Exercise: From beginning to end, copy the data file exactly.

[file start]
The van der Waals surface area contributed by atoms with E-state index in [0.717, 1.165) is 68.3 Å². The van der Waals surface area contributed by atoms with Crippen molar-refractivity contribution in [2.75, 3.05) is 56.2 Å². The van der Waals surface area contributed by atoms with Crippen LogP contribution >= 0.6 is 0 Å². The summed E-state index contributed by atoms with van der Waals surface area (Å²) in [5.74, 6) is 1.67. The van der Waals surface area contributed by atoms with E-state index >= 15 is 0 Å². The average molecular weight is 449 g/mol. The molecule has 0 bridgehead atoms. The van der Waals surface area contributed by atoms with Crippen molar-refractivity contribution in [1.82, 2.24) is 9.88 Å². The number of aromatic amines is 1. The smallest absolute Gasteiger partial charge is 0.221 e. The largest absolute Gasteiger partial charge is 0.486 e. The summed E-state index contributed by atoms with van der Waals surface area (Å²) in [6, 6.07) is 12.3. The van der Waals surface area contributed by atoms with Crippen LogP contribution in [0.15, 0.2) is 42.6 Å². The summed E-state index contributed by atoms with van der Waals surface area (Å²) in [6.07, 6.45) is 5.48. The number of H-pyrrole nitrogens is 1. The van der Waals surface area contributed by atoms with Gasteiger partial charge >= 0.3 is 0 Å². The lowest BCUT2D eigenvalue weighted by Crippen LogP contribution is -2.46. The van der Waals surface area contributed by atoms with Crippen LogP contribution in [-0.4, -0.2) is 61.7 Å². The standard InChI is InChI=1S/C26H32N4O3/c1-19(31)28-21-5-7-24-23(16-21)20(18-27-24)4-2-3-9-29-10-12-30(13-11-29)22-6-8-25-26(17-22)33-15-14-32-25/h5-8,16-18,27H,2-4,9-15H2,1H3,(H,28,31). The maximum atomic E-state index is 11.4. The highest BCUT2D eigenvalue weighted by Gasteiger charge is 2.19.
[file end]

The van der Waals surface area contributed by atoms with E-state index in [0.717, 1.165) is 68.3 Å². The van der Waals surface area contributed by atoms with Crippen molar-refractivity contribution in [2.75, 3.05) is 56.2 Å². The van der Waals surface area contributed by atoms with Crippen LogP contribution >= 0.6 is 0 Å². The summed E-state index contributed by atoms with van der Waals surface area (Å²) in [5.74, 6) is 1.67. The van der Waals surface area contributed by atoms with E-state index >= 15 is 0 Å². The average molecular weight is 449 g/mol. The molecule has 0 bridgehead atoms. The van der Waals surface area contributed by atoms with Crippen molar-refractivity contribution in [1.82, 2.24) is 9.88 Å². The number of aromatic amines is 1. The smallest absolute Gasteiger partial charge is 0.221 e. The largest absolute Gasteiger partial charge is 0.486 e. The summed E-state index contributed by atoms with van der Waals surface area (Å²) in [6, 6.07) is 12.3. The van der Waals surface area contributed by atoms with Crippen LogP contribution in [0.15, 0.2) is 42.6 Å². The summed E-state index contributed by atoms with van der Waals surface area (Å²) in [6.07, 6.45) is 5.48. The number of H-pyrrole nitrogens is 1. The van der Waals surface area contributed by atoms with Gasteiger partial charge >= 0.3 is 0 Å². The lowest BCUT2D eigenvalue weighted by Crippen LogP contribution is -2.46. The van der Waals surface area contributed by atoms with Crippen LogP contribution in [-0.4, -0.2) is 61.7 Å². The standard InChI is InChI=1S/C26H32N4O3/c1-19(31)28-21-5-7-24-23(16-21)20(18-27-24)4-2-3-9-29-10-12-30(13-11-29)22-6-8-25-26(17-22)33-15-14-32-25/h5-8,16-18,27H,2-4,9-15H2,1H3,(H,28,31). The maximum atomic E-state index is 11.4. The highest BCUT2D eigenvalue weighted by Gasteiger charge is 2.19.